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Bugatti Lends One of World’s Most Expensive Cars to Canceled Christmas Market

The Bugatti La Voiture Noire was originally unveiled last year at around $19 million.

MOLSHEIM, France — A luxury automobile manufacturer is spreading holiday cheer by putting one of the most expensive cars in the world on display in a small French town.

After Molsheim, France, located in the heart of the northeastern Alsace region, was forced to cancel its annual Christmas market due to the coronavirus pandemic, Bugatti gave the city, the brand’s birthplace and location of its current headquarters, “a special Christmas present” on Dec. 14.

“In order to maintain a certain level of festivity, the French luxury brand decided to offer a special presentation that will be on exhibit right next to the beautifully decorated Christmas tree,” the carmaker said. “Since last week, passersby have been able to marvel at the Bugatti La Voiture Noire, safely locked in a glass container.”

The Bugatti La Voiture Noire, which translates to The Black Car, made its debut last year as the world’s most expensive new car with a price tag just shy of $19 million.

The La Voiture Noire exhibit will remain in Molsheim’s city center until the end of March, Tim Bravo, head of communications at Bugatti, told Zenger News. (Photo by Bugatti/Newsflash)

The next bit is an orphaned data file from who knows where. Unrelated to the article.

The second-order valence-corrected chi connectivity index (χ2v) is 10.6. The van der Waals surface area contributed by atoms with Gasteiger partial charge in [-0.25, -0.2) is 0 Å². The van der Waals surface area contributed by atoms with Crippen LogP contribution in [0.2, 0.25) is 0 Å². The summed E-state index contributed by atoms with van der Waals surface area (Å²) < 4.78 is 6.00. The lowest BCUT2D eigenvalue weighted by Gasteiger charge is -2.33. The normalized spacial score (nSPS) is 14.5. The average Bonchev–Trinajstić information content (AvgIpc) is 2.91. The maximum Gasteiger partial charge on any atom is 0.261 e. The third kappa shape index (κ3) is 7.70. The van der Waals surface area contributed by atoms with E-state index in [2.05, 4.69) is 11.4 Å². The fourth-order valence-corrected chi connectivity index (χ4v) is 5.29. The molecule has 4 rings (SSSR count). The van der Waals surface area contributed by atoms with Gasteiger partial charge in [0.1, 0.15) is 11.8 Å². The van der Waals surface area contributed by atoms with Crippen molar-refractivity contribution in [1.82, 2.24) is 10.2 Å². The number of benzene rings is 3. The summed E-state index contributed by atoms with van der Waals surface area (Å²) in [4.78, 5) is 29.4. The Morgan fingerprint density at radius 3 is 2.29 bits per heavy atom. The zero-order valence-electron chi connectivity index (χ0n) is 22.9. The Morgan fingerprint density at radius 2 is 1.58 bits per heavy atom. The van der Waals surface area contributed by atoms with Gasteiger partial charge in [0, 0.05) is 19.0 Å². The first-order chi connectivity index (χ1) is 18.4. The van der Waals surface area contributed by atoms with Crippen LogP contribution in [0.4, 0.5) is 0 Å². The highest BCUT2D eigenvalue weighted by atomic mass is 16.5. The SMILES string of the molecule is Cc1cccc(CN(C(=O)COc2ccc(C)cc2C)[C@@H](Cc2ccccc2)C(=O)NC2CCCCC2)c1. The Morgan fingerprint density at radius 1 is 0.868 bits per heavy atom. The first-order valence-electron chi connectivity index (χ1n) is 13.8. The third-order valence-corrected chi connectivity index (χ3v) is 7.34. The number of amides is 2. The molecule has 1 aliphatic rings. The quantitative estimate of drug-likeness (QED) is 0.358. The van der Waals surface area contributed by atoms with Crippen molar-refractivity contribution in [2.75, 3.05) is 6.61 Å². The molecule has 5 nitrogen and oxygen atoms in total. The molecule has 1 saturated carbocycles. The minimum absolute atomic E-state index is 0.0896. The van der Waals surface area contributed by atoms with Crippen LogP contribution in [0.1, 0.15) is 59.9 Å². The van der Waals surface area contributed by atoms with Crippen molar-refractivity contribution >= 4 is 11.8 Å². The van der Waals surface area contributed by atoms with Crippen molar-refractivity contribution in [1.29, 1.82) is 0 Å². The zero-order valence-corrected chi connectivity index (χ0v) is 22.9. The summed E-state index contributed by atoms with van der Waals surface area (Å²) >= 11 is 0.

The one-off model, which has already been purchased by an unnamed owner, was built to commemorate the company’s 110th anniversary and pays homage to the design of the brand’s Type 57 SC Atlantic, of which only four were made in the 1930s. While three of the coveted classic cars designed by Jean Bugatti, the eldest son of the company’s founder, are accounted for, the fourth, all-black Atlantic has been missing since World War II. If found today, experts have estimated the vehicle could be worth more than $100 million.

The La Voiture Noire exhibit will remain in Molsheim’s city center until the end of March, Tim Bravo, head of communications at Bugatti, told Zenger News.

Italian-born French carmaker Ettore Bugatti founded the company bearing his name in 1909 in Molsheim, which was then part of Germany. He quickly became a leader in the automobile industry, thanks to the advanced engineering of his vehicles.

Laurent Furst, Mayor of Molsheim (left) and Christophe Piochon, Bugattis maning director (right). (Photo by Bugatti/Newsflash)

Holiday celebrations have been canceled or scaled back worldwide as the COVID-19 health crisis persists. France has recorded nearly 2.5 million cases of the coronavirus and more than 60,000 related deaths.

(Edited by Carlin Becker and Fern Siegel)